The Random Thoughts of a Geek heading for Banbury
The Random Thoughts of a Geek heading for Banbury

Week 1: Arduino programming without an Arduino

If you want to learn Arduino programming, but don’t always have access to a box of physical hardware, there are a number of Arduino Simulators available, however one of the best ones I have found to use, is also free.


Arduino is a great platform, but If you’re trying to debug a program with a mix of software bugs and hardware issues, you could use a free helping hand! UnoArduSim.exe allows you to do a real-time test of most Arduino programs (for Uno) without needing any actual hardware. Supported libraries are (all for the Arduino V1.6.6 release):

  • SD.h,
  • Stepper.h,
  • Servo.h,
  • SoftwareSerial.h,
  • Wire.h,
  • SPI.h,
  • EEPROM.h.

UnoArduSim provides a virtual target Uno board and allows the user to choose, and interface to, one or more of several types of virtual input/output devices. These include typical hobbyist DC gear-motor, stepper-motor, and servo motors, generic serial devices with selectable baud rate, generic I2C and SPI slaves, an SD card with SPI interface, digital and analogue waveform generators, piezo speakers, LED’s. push-buttons, resistive pull-ups and pull-downs, and a slider potentiometer. All devices are electrically (and mechanically) modelled.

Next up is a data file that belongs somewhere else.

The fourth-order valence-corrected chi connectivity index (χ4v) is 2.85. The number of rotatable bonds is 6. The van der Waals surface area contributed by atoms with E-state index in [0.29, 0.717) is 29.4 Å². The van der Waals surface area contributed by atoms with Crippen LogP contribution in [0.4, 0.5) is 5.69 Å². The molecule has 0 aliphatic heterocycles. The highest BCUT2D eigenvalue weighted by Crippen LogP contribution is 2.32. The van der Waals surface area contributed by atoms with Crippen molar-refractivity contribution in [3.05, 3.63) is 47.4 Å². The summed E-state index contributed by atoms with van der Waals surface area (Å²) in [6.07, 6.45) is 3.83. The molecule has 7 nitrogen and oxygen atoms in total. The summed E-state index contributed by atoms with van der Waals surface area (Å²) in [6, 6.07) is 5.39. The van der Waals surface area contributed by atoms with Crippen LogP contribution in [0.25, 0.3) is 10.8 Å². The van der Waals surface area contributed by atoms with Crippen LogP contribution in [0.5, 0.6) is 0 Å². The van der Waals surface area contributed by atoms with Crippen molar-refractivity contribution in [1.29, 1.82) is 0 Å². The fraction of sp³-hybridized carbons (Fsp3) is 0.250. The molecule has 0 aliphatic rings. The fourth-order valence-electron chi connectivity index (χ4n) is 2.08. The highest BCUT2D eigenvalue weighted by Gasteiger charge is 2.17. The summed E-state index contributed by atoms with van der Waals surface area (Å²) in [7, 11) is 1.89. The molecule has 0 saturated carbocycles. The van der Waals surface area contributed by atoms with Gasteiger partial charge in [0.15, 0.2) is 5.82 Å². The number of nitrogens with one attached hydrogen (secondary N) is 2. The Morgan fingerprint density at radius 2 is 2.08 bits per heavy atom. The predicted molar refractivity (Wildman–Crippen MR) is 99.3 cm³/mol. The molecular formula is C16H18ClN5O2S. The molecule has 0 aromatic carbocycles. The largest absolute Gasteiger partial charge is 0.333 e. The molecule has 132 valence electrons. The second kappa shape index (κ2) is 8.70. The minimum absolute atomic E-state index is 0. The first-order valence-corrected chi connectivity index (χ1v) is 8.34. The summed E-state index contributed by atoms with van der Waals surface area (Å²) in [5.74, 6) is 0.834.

You can load and edit (and correct) your Arduino program, then run, run-to, halt, step-into, step-over, and step-out-of while watching all accessible program variables and monitoring pin levels (and even pin waveforms). Simple and clear parse and execution error messages are provided.

UnoArduSim is a free educational tool for everyone to use. — Stan Simmons Ontario

You can Download it from the official website (or the copy I have mirrored (PDF Instructions)). annoyingly it is windows only; and I am a Mac user.

Grab the zip file, unzip it and run the EXE file πŸ™‚

Now you have this you can try running basic Arduino code:

I was running it in Windows 7 in Virtual Box on my mac, and it suffered some performance issues.


Another option is iCircuit, which is available for macOS, iOS and Windows 8 (Other versions of windows may work). I use it on both the iPad and the Mac, unlike UnoArduSim this is a Circuit simulator, and allows you to design circuits, and simulate them in real time.

The circuit I am using is (download Arduino.icircuit):

Arduino Blink on Mac with iCircuit
Arduino Blink on Mac with iCircuit

As you can see iCircuit does not support the full Arduino command set; however this may change.

iCircuit is a great app, and it has some limitations, one of those limitations relates to sub circuits being black boxes with no feedback:


Fritzing is not a simulator of any kind, its a bit of software for making easy to look at images, this is the iCircuit schematic redrawn in Fritzing:

As I draw circuits out and talk about programming I suspect I will use a mixture of these three applications to illustrate my posts.

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